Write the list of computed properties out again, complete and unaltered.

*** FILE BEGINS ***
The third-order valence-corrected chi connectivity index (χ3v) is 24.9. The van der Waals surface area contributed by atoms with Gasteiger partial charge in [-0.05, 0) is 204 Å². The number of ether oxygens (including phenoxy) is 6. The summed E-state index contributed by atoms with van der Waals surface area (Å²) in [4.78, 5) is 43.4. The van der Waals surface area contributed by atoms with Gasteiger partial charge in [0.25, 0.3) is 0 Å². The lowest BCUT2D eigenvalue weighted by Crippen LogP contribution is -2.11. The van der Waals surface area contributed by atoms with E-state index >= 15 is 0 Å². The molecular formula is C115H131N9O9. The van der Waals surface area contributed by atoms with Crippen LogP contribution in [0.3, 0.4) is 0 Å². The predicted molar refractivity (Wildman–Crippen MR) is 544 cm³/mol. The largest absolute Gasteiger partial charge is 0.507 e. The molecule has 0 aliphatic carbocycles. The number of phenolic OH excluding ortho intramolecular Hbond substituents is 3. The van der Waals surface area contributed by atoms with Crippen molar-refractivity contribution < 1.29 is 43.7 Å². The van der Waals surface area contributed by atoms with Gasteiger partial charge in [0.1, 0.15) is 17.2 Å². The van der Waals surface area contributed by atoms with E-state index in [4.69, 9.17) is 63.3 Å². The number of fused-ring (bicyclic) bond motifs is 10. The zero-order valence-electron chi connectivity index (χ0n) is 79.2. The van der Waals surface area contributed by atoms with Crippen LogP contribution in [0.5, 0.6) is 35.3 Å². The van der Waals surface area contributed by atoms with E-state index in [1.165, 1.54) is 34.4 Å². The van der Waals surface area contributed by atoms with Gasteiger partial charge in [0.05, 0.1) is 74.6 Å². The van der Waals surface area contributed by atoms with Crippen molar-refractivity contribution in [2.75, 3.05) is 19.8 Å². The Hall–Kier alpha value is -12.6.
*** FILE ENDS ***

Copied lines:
The third-order valence-corrected chi connectivity index (χ3v) is 24.9. The van der Waals surface area contributed by atoms with Gasteiger partial charge in [-0.05, 0) is 204 Å². The number of ether oxygens (including phenoxy) is 6. The summed E-state index contributed by atoms with van der Waals surface area (Å²) in [4.78, 5) is 43.4. The van der Waals surface area contributed by atoms with Gasteiger partial charge in [0.25, 0.3) is 0 Å². The lowest BCUT2D eigenvalue weighted by Crippen LogP contribution is -2.11. The van der Waals surface area contributed by atoms with E-state index >= 15 is 0 Å². The molecular formula is C115H131N9O9. The van der Waals surface area contributed by atoms with Crippen LogP contribution in [0.3, 0.4) is 0 Å². The predicted molar refractivity (Wildman–Crippen MR) is 544 cm³/mol. The largest absolute Gasteiger partial charge is 0.507 e. The molecule has 0 aliphatic carbocycles. The number of phenolic OH excluding ortho intramolecular Hbond substituents is 3. The van der Waals surface area contributed by atoms with Crippen molar-refractivity contribution < 1.29 is 43.7 Å². The van der Waals surface area contributed by atoms with Gasteiger partial charge in [0.1, 0.15) is 17.2 Å². The van der Waals surface area contributed by atoms with E-state index in [4.69, 9.17) is 63.3 Å². The number of fused-ring (bicyclic) bond motifs is 10. The zero-order valence-electron chi connectivity index (χ0n) is 79.2. The van der Waals surface area contributed by atoms with Crippen LogP contribution in [0.5, 0.6) is 35.3 Å². The van der Waals surface area contributed by atoms with E-state index in [1.165, 1.54) is 34.4 Å². The van der Waals surface area contributed by atoms with Gasteiger partial charge in [0.05, 0.1) is 74.6 Å². The van der Waals surface area contributed by atoms with Crippen molar-refractivity contribution in [2.75, 3.05) is 19.8 Å². The Hall–Kier alpha value is -12.6.